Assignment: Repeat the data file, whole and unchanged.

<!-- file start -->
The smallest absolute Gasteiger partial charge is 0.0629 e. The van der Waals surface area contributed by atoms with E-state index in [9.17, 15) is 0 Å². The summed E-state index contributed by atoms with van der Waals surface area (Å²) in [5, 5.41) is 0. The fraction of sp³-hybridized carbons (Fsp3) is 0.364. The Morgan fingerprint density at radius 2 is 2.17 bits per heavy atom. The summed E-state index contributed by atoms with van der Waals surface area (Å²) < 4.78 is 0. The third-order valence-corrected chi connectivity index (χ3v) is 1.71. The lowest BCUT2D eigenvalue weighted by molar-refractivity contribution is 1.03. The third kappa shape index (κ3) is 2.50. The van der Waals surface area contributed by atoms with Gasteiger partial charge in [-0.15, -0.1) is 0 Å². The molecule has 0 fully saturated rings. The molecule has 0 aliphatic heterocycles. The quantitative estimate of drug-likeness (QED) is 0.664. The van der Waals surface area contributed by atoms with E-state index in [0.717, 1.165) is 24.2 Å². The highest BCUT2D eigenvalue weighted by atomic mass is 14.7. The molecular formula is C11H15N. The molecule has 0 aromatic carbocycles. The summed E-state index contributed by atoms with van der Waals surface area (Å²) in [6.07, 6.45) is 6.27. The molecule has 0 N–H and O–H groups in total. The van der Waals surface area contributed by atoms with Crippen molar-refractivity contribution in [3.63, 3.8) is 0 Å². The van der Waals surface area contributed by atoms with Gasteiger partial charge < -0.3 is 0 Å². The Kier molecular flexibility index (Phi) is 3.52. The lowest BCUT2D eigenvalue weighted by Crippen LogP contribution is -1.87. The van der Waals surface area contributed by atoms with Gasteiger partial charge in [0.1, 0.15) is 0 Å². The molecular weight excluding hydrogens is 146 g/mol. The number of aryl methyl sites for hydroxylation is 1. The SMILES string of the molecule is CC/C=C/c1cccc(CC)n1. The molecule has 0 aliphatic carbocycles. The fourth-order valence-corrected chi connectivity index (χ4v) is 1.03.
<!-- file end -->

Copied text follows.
The smallest absolute Gasteiger partial charge is 0.0629 e. The van der Waals surface area contributed by atoms with E-state index in [9.17, 15) is 0 Å². The summed E-state index contributed by atoms with van der Waals surface area (Å²) in [5, 5.41) is 0. The fraction of sp³-hybridized carbons (Fsp3) is 0.364. The Morgan fingerprint density at radius 2 is 2.17 bits per heavy atom. The summed E-state index contributed by atoms with van der Waals surface area (Å²) < 4.78 is 0. The third-order valence-corrected chi connectivity index (χ3v) is 1.71. The lowest BCUT2D eigenvalue weighted by molar-refractivity contribution is 1.03. The third kappa shape index (κ3) is 2.50. The van der Waals surface area contributed by atoms with Gasteiger partial charge in [-0.15, -0.1) is 0 Å². The molecule has 0 fully saturated rings. The molecule has 0 aliphatic heterocycles. The quantitative estimate of drug-likeness (QED) is 0.664. The van der Waals surface area contributed by atoms with E-state index in [0.717, 1.165) is 24.2 Å². The highest BCUT2D eigenvalue weighted by atomic mass is 14.7. The molecular formula is C11H15N. The molecule has 0 aromatic carbocycles. The summed E-state index contributed by atoms with van der Waals surface area (Å²) in [6.07, 6.45) is 6.27. The molecule has 0 N–H and O–H groups in total. The van der Waals surface area contributed by atoms with Crippen molar-refractivity contribution in [3.63, 3.8) is 0 Å². The van der Waals surface area contributed by atoms with Gasteiger partial charge < -0.3 is 0 Å². The Kier molecular flexibility index (Phi) is 3.52. The lowest BCUT2D eigenvalue weighted by Crippen LogP contribution is -1.87. The van der Waals surface area contributed by atoms with Gasteiger partial charge in [0.1, 0.15) is 0 Å². The molecular weight excluding hydrogens is 146 g/mol. The number of aryl methyl sites for hydroxylation is 1. The SMILES string of the molecule is CC/C=C/c1cccc(CC)n1. The molecule has 0 aliphatic carbocycles. The fourth-order valence-corrected chi connectivity index (χ4v) is 1.03.